Local entrepreneur looks to preserve a piece of Mott Haven’s past

Samuel Brooks tends to the door of his house on East 140th St. It was built in 1889 by local developers William O’Gorman and Hermann Stursberg. Photo: Annie Nova

Homeowner will open up historic home for tours next summer

When the president and founder of the newly formed Mott Haven Historic Districts Association says he sees a tsunami coming, he’s referring to the big waves of change he sees washing over the neighborhood where he lives.

“The quickness – I’ve never seen anything like it,” said Samuel Brooks, 54, pointing to a house across the street from his on East 140th Street. An investor tracked down the homeowners in Puerto Rico a few months ago and bought the house from them for $125,000, he said.

It’s now on the market for $1.1 million.

Like many local homeowners, Brooks keeps his door closed to the swarms of prospective buyers who routinely come around pamphleting owners of the block’s elegant old houses, but his door will soon be open to visitors from all over the world.

Capitalizing on a wave of tourism in the South Bronx, Brooks plans to turn his three-story, brick neo-Grec townhouse, which was built in 1889, into a “Decorator’s Show House” next summer, so people can get a sense of the area’s rich history. Mott Haven, which has three distinct historic districts, was one of the borough’s first areas to be settled.

Brooks, who works as an investment researcher for a financial firm, hopes the project will benefit local homeowners by showing them how much their properties have gained in value recently, allowing them to cash in if they should opt to sell.

Though he is excited about the rising tide for local homeowners, he is apprehensive about all the changes happening around him. “I just hope I still recognize a lot of the people,” he said.

Brooks and his family moved to Hunts Point after immigrating from Honduras when he was 10. Over the years, he has always chosen to live in the area, even though his jobs at Morgan Stanley and Citibank made it easy for him to live anywhere he wanted.

“My sense of giving back is just staying put,” said Brooks, who became interested in the local real estate market long before the current bonanza. In the early 2000s he and a partner started buying houses, then renovating and selling them. The house he lives in now, and which he hopes will soon become a tourist destination, was one of the ones he and the partner bought for $125,000. He expects he could sell it for $1.5 million in the next five years without breaking a sweat.

“Every one of the townhomes have been sold to people who’ve been waiting to buy one of these townhomes. And these are people who’ve lived in other neighborhoods of the city,” he said.

The creation of the historic homes district will be one constant in a changing landscape, said Jamila Diaz, SoBro’s assistant vice president of business services. SoBro will connect Brooks with grant opportunities while also helping to publicize the project.

“There’s so much new development, so many new things coming into the South Bronx, so many new people,” Diaz said. “I think it’s really important that we preserve history.”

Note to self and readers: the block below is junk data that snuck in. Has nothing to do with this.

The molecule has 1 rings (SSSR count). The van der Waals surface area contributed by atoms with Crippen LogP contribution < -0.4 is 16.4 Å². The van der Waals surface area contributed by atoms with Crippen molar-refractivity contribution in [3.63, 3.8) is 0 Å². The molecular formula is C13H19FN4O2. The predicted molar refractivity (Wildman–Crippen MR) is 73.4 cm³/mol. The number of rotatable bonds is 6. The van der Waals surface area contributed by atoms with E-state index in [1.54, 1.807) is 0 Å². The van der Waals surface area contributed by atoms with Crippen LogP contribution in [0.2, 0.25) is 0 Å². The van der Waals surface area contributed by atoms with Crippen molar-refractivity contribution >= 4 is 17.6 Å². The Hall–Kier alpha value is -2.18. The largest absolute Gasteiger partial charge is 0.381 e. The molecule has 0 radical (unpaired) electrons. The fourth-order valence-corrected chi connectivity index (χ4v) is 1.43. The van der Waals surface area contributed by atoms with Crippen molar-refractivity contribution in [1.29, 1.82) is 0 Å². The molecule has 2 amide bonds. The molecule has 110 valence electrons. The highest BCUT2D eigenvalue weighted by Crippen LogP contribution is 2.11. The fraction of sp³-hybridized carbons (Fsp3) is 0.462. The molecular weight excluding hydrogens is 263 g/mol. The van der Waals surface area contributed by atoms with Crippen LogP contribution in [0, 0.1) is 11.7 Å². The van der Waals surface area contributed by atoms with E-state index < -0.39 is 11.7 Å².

Brooks anticipates 5,000 visitors this summer, thanks in part to the area’s new hotels like the Opera House and Airbnb rentals, which he says will promote the project, along with the events and exhibits in Manhattan or Brooklyn toward which they usually steer their guests.

He will charge $20 admission for visitors, though tickets for the opening reception will go for around $100. Brooks says he hopes to have luminaries like Mayor de Blasio and Bronx Borough President Ruben Diaz, Jr. in attendance.

“The Decorator Show House will be marketed as one whereby, if you’re in New York, you have to come,” he said.

Designers and artists, most of them Bronxites, will renovate and decorate the three-story house and design an Airbnb suite in his basement, which Brooks said he will rent out for around $125 a night.

With the proceeds from admissions, he said he hopes to buy street lamps, tree guards and historic landmark signage for the block, though the ultimate goal, he said, will be to help longtime residents pay for repairs so they don’t have to sell and move out.

“It’s a great idea,” said Carmen Cardona, 60, who lives next door. “I’ve been here since 1976, so for it to become a landmark is an amazing thing.”

But another neighbor said an influx of unfamiliar faces may not go over well with everyone.

“Everybody wouldn’t be into it because people like their privacy,” said Carlos Rodriguez, 25.

Brooks expects local businesses to benefit from the added traffic. “The local coffee shop is suffering,” he said. “The rent is going up. They need more volume.”

Another of the new association’s functions will be to inform homeowners about all the changes and new opportunities, through homeowner meetings. Rodriguez says he is an example of how that can work. Recently, he considered selling his house for $600,000, but it was no easy decision. His father bought the house after returning home from the Vietnam War, and Rodriguez grew up in it. The thought of moving out depressed him.

After discussing his dilemma with his neighbor, Samuel Brooks, he decided not to sell – at least not at that price.

“If you can stay, stay,” Brooks said, about homeowners in Mott Haven. “I’m not leaving. I’m going to self-gentrify my own home.”